Negotiations are like political campaigns. It is an organized effort to influence decision makers. “How” and “When” to begin the campaign are fundamental questions to examine before actually engaging in the formal negotiation. Consider the first presidential campaign of Barack Obama. While the election was in 2008, the campaign began before 2004 when the Democratic Party identified Obama as a rising star and selected him do the keynote speech at the 2004 Democratic National Convention. It was in that speech that he famously set the stage for his own political future by stating: “there’s not a liberal America and a conservative America; there’s the United States of America. There’s [...]
This blog entry will take a more personal tone than have earlier ones – though it’s in the nature of blogs and the more informal style that they have all said something of the experience of the writers. I want to explore here the role of mediation in providing the opportunity for reconciliation, and to see reconciliation as something wider than the more obviously conflict-saturated settings, such as post-Apartheid South Africa, post-conflict Rwanda, and so on. While I’ll start with a more dramatic setting, I do wonder whether there’s an element of reconciliation – or rapprochement – in many ‘normal’ mediations: a movement towards each other, by the parties, fostered by the setting, [...]
Hockey is a deeply ingrained part of the Canadian identity so it’s not surprising that the Country has been abuzz this week around the question: “Has a high profile 10-year old case been settled through mediation or not?”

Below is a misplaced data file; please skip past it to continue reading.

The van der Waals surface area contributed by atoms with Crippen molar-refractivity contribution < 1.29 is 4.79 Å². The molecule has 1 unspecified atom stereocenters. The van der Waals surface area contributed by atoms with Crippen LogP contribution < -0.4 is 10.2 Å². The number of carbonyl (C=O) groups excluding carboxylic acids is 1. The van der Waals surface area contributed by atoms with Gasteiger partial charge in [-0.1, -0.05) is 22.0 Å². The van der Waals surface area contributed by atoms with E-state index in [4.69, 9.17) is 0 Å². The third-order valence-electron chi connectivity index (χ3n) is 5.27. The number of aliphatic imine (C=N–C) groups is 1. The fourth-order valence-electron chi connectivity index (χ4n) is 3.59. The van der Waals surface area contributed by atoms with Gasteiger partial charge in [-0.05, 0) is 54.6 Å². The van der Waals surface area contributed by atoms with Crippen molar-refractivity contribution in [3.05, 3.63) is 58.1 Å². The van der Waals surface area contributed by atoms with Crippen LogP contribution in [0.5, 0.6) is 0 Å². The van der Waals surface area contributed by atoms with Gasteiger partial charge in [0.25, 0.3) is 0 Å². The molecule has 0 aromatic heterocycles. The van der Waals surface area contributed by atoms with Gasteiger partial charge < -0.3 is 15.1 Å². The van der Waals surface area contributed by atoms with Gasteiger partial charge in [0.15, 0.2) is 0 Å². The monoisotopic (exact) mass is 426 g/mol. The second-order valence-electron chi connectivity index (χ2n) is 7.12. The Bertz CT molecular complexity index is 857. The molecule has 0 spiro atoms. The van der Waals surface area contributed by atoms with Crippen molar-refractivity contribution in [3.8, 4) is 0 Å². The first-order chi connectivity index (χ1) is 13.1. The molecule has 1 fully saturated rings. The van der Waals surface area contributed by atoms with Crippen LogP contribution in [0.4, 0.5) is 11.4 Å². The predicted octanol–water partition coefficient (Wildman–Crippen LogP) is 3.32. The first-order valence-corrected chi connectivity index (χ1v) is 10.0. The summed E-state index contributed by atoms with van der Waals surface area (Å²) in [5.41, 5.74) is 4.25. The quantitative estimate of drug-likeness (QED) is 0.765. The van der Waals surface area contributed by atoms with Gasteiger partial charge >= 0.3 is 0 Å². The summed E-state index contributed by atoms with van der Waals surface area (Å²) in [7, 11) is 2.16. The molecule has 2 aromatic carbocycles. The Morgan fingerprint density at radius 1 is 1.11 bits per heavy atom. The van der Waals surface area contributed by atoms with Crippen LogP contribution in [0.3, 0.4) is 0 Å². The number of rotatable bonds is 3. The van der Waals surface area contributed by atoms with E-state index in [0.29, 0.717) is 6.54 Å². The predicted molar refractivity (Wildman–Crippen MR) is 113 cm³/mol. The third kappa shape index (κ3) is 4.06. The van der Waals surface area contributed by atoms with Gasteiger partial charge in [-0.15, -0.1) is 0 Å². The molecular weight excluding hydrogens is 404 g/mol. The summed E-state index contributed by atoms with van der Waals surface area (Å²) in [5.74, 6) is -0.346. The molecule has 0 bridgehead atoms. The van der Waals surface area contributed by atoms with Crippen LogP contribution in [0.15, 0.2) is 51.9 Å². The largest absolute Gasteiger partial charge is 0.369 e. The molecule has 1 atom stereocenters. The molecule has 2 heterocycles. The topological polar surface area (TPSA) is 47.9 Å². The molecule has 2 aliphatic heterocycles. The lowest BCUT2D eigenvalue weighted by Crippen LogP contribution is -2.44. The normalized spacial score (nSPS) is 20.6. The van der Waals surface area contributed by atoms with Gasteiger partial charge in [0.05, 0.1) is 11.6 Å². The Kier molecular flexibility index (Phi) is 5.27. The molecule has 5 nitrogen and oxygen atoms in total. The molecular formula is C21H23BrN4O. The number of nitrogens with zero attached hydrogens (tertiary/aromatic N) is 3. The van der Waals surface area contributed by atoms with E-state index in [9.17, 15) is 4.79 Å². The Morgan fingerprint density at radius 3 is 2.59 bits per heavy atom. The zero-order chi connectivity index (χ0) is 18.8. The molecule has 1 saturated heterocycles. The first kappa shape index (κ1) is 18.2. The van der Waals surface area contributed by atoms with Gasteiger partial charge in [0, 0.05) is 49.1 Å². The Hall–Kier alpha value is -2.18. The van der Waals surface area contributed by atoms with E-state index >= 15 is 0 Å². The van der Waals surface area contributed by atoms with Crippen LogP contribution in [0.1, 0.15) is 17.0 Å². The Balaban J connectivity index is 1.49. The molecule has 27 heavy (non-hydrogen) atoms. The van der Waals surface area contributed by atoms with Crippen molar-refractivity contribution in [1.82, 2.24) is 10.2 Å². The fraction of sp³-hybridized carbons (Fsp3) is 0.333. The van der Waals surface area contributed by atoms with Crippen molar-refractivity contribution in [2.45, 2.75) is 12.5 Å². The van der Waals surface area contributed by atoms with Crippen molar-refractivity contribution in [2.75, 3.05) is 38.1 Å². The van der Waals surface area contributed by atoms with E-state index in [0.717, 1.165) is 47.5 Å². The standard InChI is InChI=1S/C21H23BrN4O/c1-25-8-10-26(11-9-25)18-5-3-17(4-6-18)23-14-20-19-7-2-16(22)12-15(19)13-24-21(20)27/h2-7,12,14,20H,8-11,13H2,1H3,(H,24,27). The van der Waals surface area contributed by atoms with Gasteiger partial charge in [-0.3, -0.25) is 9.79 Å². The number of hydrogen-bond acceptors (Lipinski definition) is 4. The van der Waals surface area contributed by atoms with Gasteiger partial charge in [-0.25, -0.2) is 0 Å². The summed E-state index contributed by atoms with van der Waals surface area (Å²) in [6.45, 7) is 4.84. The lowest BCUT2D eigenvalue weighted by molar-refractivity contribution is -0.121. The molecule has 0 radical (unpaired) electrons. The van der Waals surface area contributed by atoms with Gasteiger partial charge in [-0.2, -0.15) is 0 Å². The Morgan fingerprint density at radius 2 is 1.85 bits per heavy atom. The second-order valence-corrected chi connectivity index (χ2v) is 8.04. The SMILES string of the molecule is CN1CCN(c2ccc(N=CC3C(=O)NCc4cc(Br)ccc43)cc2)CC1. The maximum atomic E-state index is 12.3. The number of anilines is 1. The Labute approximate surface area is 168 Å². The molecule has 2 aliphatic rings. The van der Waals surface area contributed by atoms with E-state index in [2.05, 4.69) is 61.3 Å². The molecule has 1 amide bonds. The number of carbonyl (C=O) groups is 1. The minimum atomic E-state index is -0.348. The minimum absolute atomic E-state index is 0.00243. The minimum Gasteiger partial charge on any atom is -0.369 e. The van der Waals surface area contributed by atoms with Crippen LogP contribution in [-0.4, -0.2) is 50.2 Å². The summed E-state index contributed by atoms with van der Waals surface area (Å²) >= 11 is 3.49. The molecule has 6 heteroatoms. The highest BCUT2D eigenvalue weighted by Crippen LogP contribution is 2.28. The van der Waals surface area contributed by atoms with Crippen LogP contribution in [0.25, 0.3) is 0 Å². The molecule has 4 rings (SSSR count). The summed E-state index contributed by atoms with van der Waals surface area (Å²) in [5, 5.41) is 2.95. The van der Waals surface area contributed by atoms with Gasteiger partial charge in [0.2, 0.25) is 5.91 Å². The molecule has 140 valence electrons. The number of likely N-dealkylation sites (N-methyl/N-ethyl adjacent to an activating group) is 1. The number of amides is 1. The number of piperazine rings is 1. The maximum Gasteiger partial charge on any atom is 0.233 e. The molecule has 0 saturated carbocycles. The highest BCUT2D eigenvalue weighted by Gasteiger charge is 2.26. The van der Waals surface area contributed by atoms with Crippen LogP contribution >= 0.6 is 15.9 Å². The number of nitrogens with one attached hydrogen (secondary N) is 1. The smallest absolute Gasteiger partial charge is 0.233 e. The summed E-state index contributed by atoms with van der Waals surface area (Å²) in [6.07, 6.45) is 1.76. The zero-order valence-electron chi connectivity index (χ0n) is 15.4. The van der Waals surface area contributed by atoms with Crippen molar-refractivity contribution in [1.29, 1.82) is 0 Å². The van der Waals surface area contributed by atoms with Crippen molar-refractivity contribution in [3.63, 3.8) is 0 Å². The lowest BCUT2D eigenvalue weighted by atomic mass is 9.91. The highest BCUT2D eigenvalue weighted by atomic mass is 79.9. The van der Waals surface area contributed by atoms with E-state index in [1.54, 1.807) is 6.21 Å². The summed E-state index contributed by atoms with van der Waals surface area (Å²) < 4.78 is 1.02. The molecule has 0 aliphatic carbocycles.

The case, Moore v. Bertuzzi et al, arose from events that occurred during a National Hockey League (NHL) match in March 0f 2004. The incident has its own Wikipedia page which can be viewed here. The ending of Steve Moore’s career spawned a decade long law suit which was coming to trial next month. The trial would have generated considerable interest as it would have involved a full expose of the so-called “fight culture” of the NHL (see here for example); not something th [...]
Recent development in the Near East reminds how long and disastrous the Arabic-Israeli conflict is. Unfortunately, it has already claimed thousands of victims and every one of these tragedies could narrate a specific and sad story. One among them is especially important to be commemorated since it recounts a life and work of the first UN mediator who had saved thousands of prisoners in the Second World War and who was later killed carrying out his duties.
Folke Bernadotte, the Count of Wisborg was born in Stockholm into the House of Bernadotte on 2nd January 1895 as a grandson of King Oscar II of Sweden. He was raised in almost ascetic and simple manner which has shown to be an advantage lat [...]
It is one of the defining characteristics of professions whose stakeholders invest great trust in their practitioners. Doctors make the Hippocratic Oath. Accountants, lawyers, police officers, elected officials, social workers, veterinarians and others in a position of trust also make various forms of oaths. Almost always there is a code of professional conduct and disciplinary process to back up the oath.
Yet mediators do not make an oath, even though mediators are invariably taken into parties’ trust. Many mediators do not visibly subscribe to a specific code of ethics that is governed by any kind of disciplinary process.
Should mediators make a Hippocratic-style oath? To mobilize debate [...]